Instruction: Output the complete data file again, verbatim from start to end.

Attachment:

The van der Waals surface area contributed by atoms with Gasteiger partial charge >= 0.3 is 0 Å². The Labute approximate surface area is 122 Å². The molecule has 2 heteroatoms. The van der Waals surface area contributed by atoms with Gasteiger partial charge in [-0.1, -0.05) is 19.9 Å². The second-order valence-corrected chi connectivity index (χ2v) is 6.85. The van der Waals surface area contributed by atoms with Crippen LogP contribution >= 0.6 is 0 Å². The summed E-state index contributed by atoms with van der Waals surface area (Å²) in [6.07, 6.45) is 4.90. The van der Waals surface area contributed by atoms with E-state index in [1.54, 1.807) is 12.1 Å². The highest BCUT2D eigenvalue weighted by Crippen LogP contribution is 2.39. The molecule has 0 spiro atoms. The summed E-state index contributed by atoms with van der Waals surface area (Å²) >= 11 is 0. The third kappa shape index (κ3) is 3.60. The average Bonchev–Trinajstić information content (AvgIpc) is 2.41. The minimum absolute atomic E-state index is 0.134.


The van der Waals surface area contributed by atoms with Gasteiger partial charge >= 0.3 is 0 Å². The Labute approximate surface area is 122 Å². The molecule has 2 heteroatoms. The van der Waals surface area contributed by atoms with Gasteiger partial charge in [-0.1, -0.05) is 19.9 Å². The second-order valence-corrected chi connectivity index (χ2v) is 6.85. The van der Waals surface area contributed by atoms with Crippen LogP contribution >= 0.6 is 0 Å². The summed E-state index contributed by atoms with van der Waals surface area (Å²) in [6.07, 6.45) is 4.90. The van der Waals surface area contributed by atoms with E-state index in [1.54, 1.807) is 12.1 Å². The highest BCUT2D eigenvalue weighted by Crippen LogP contribution is 2.39. The molecule has 0 spiro atoms. The summed E-state index contributed by atoms with van der Waals surface area (Å²) >= 11 is 0. The third kappa shape index (κ3) is 3.60. The average Bonchev–Trinajstić information content (AvgIpc) is 2.41. The minimum absolute atomic E-state index is 0.134.